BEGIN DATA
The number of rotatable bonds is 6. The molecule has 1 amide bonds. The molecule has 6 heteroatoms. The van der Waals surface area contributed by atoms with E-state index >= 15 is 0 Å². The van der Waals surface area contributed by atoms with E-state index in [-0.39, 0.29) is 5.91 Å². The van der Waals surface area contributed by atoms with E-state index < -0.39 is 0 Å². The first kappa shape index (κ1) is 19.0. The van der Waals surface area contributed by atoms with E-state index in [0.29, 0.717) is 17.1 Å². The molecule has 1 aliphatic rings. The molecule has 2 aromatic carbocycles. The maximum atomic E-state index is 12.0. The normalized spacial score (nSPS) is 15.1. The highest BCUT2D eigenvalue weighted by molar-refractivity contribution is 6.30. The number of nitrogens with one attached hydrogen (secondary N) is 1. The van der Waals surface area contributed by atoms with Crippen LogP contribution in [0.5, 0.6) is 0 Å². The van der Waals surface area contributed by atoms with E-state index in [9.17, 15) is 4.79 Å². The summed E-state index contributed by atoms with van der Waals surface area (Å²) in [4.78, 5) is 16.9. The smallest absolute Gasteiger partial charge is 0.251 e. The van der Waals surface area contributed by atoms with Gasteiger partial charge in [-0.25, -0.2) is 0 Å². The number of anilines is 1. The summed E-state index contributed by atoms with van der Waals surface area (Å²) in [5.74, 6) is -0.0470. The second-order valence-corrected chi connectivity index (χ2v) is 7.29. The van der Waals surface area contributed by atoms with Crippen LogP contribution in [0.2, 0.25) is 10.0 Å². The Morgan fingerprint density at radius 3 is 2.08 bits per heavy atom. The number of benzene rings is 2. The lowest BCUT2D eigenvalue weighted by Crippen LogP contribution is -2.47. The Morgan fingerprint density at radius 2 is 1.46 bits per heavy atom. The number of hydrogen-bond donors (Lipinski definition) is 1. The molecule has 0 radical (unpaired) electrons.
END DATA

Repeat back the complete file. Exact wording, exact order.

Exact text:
The number of rotatable bonds is 6. The molecule has 1 amide bonds. The molecule has 6 heteroatoms. The van der Waals surface area contributed by atoms with E-state index >= 15 is 0 Å². The van der Waals surface area contributed by atoms with E-state index in [-0.39, 0.29) is 5.91 Å². The van der Waals surface area contributed by atoms with E-state index < -0.39 is 0 Å². The first kappa shape index (κ1) is 19.0. The van der Waals surface area contributed by atoms with E-state index in [0.29, 0.717) is 17.1 Å². The molecule has 1 aliphatic rings. The molecule has 2 aromatic carbocycles. The maximum atomic E-state index is 12.0. The normalized spacial score (nSPS) is 15.1. The highest BCUT2D eigenvalue weighted by molar-refractivity contribution is 6.30. The number of nitrogens with one attached hydrogen (secondary N) is 1. The van der Waals surface area contributed by atoms with Crippen LogP contribution in [0.5, 0.6) is 0 Å². The van der Waals surface area contributed by atoms with E-state index in [9.17, 15) is 4.79 Å². The summed E-state index contributed by atoms with van der Waals surface area (Å²) in [4.78, 5) is 16.9. The smallest absolute Gasteiger partial charge is 0.251 e. The van der Waals surface area contributed by atoms with Gasteiger partial charge in [-0.25, -0.2) is 0 Å². The number of anilines is 1. The summed E-state index contributed by atoms with van der Waals surface area (Å²) in [5.74, 6) is -0.0470. The second-order valence-corrected chi connectivity index (χ2v) is 7.29. The van der Waals surface area contributed by atoms with Crippen LogP contribution in [0.2, 0.25) is 10.0 Å². The Morgan fingerprint density at radius 3 is 2.08 bits per heavy atom. The number of benzene rings is 2. The lowest BCUT2D eigenvalue weighted by Crippen LogP contribution is -2.47. The Morgan fingerprint density at radius 2 is 1.46 bits per heavy atom. The number of hydrogen-bond donors (Lipinski definition) is 1. The molecule has 0 radical (unpaired) electrons.